I used north Minneapolis as an example: last summer, a tornado hit north Minneapolis, just blocks away from where my sisters, brother-in-law, and niece live. When I went back in February for C's birthday, there were still houses that had blue tarps for roofs. In Minnesota. In February. I let that image sink in, and then I continued: north Minneapolis is historically low income, historically African-American, and most people rent their houses. It makes a difference if you live in a trailer or a stick-built house when a tornado comes through. It makes a difference if you own your house or rent. It makes a difference if you have insurance or not.
My student who did the 1993 East Coast blizzard was the key here to making this clear for my students: it's not just a blizzard, it's a blizzard in a place that doesn't have blizzards. Georgia is largely rural and there's a lot of low-income families there. What happens if you lose power and you live in a trailer? What happens if you can't buy a thousand-dollar generator to power your house? The people who lived around him were predominantly low-income and predominantly retired. It makes a difference. And by the time they turned in their final drafts on Friday (which I haven't graded yet), this really started to become clear (so when I teach this again, I'm going to start this conversation much earlier). And I'm so proud of them, I can't stand it.
Here are a few moments from their reflections that I think are amazing (and since they posted these to their blogs, which are public, I'm not crossing any privacy boundaries):
- "The whole point of our class is to view disasters and not just to know they happened but how how they have impacted people. It's our job to not only learn about them but find ways to stop them from happening, finding ways to prevent them or just having a plan that when and if they happen we can come together as a community and help each other out."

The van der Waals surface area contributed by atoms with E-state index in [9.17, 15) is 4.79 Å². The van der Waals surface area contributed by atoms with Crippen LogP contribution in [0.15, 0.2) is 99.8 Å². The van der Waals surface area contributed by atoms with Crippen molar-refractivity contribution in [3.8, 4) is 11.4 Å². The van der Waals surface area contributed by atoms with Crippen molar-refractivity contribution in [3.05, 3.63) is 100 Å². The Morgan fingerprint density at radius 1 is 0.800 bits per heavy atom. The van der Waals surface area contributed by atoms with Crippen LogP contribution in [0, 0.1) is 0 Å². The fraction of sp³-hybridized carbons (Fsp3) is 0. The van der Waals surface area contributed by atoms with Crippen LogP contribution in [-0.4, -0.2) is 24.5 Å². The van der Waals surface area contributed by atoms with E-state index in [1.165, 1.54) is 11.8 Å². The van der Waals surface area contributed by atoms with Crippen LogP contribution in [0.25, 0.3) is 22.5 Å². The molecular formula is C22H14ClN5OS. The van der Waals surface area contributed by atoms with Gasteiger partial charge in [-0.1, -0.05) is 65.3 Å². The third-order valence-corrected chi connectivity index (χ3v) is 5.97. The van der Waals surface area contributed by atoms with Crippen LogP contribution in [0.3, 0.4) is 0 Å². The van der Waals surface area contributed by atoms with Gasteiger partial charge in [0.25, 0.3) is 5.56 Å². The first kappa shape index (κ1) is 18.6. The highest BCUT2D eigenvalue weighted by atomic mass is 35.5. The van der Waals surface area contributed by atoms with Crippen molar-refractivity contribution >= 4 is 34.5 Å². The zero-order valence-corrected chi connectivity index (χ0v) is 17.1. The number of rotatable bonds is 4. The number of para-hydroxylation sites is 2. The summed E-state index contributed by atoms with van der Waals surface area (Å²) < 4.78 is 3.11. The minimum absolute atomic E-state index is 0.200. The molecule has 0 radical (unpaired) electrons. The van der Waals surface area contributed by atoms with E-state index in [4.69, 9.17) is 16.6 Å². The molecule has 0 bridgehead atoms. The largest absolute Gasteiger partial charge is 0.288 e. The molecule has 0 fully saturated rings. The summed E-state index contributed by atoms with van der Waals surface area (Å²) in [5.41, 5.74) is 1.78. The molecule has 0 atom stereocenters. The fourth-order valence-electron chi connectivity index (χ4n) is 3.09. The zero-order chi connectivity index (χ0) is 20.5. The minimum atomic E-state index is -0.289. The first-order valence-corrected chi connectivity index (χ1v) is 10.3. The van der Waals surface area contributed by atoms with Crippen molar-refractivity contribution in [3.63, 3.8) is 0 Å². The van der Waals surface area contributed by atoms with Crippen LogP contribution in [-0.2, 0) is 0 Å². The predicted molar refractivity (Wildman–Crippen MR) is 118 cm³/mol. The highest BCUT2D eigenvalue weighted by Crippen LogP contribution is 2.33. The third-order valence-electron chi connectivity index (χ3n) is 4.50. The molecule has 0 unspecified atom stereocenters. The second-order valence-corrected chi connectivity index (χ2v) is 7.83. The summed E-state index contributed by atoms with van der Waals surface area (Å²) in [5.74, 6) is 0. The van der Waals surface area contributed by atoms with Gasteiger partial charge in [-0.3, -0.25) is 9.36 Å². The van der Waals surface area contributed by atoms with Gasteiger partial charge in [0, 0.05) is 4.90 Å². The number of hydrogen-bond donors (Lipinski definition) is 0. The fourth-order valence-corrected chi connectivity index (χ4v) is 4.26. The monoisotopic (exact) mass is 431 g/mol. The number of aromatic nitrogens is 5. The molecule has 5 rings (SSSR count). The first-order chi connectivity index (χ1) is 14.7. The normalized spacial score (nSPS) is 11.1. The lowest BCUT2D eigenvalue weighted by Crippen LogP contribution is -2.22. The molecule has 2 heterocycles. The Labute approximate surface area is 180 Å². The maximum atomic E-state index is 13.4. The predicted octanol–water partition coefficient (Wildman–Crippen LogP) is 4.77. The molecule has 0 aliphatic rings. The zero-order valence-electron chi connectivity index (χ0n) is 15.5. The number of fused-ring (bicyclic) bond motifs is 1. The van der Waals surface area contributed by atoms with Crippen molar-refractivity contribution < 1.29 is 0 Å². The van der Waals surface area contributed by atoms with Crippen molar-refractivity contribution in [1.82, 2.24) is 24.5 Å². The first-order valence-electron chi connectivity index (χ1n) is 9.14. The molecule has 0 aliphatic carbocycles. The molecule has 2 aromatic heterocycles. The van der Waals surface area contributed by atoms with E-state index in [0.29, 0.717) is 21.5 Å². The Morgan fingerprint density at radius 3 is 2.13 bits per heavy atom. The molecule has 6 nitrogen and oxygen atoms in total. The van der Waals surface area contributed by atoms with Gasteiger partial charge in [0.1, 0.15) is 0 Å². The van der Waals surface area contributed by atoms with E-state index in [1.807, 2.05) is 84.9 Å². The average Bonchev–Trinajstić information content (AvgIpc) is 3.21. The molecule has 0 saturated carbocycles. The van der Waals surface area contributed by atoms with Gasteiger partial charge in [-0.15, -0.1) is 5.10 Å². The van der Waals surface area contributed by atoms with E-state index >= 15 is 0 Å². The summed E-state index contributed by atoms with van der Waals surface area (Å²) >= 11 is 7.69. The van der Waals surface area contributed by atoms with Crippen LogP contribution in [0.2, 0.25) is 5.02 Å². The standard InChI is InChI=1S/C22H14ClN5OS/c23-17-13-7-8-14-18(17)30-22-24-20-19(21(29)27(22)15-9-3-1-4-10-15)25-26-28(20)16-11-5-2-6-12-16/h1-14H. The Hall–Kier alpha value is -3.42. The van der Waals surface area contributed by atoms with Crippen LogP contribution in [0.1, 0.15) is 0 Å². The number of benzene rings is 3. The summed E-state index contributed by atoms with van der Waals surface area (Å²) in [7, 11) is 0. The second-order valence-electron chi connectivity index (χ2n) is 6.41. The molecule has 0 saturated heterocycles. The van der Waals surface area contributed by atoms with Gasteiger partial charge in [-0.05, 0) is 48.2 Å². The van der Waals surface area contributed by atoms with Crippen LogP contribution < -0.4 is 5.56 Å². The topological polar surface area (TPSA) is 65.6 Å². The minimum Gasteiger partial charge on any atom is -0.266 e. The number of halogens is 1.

- "Throughout writing this paper I realized that the whole point of this paper isn't necessarily an assignment to get us a good grade in the class, it's an assignment for us to realize history in the places we come from, and what we can do in the future to help our community. It's a paper to realize that not everyone gets the same help even if they experience the same disaster. It was a paper for us to realize that the community we live in is shaped by the certain people who live there. We all have a different story to tell and we all live different experiences. That is what makes us different from everyone else. And it's our duty to learn about our history because our history is a part of us as well."
- "Although this project was overall very stressful and difficult, it really gave me an opportunity to explore more of where I come from and even gave me the chance to meet a new family member. This project also I believe allowed me to come out of my shyness shell. The fact that I called and had a long personal conversation with a woman that I have never met in my life was actually a huge deal to me. If it was not for this project, I most likely would have never in my life taken that step."
- "I found out so much and my reaction was a subdued elation. I felt awesome, being able to bring my mother into my work. That was one of the most exciting things about this project. I was able to show my mom what I work on and the pride that she had was immense. I could hear it in her voice while we were doing interviews. Another thing that I really liked was being able to open up the lines of communication between my extended family. After we moved from Georgia, we never really talked. I was able to get past the past and everyone was all the more excited. Old ties of friendship were renewed and that is a big thing in a family like mine."
- "I learned more about my community and where I come from than I thought I would. It is weird to think that my grandfather and I both experienced a flood of the Missouri River. They were almost 60 years apart, but it was interesting to see how history can repeat itself. This sounds crazy, but I have learned more about Nebraska history in this English class than I have ever learned in any history class I have been enrolled in."
So, in hindsight, as much as I wanted to emphasize different ways of knowing and valuing those different experiences, I think I underestimated the value of doing the interviews and the value of the students interviewing family members. Not everything went as well as I wanted it to, but in the end, I'm really proud of my students and their progress and efforts, I have new ideas for the next time I teach this, and I'm really excited to start the next project on Monday, on human-caused disasters. And the truth is, I get more excited about what my students are doing and the conversations we've had this semester--and the conversations I know we will continue to have--every time I think about it.
Why I Love My Job, Thursday Edition.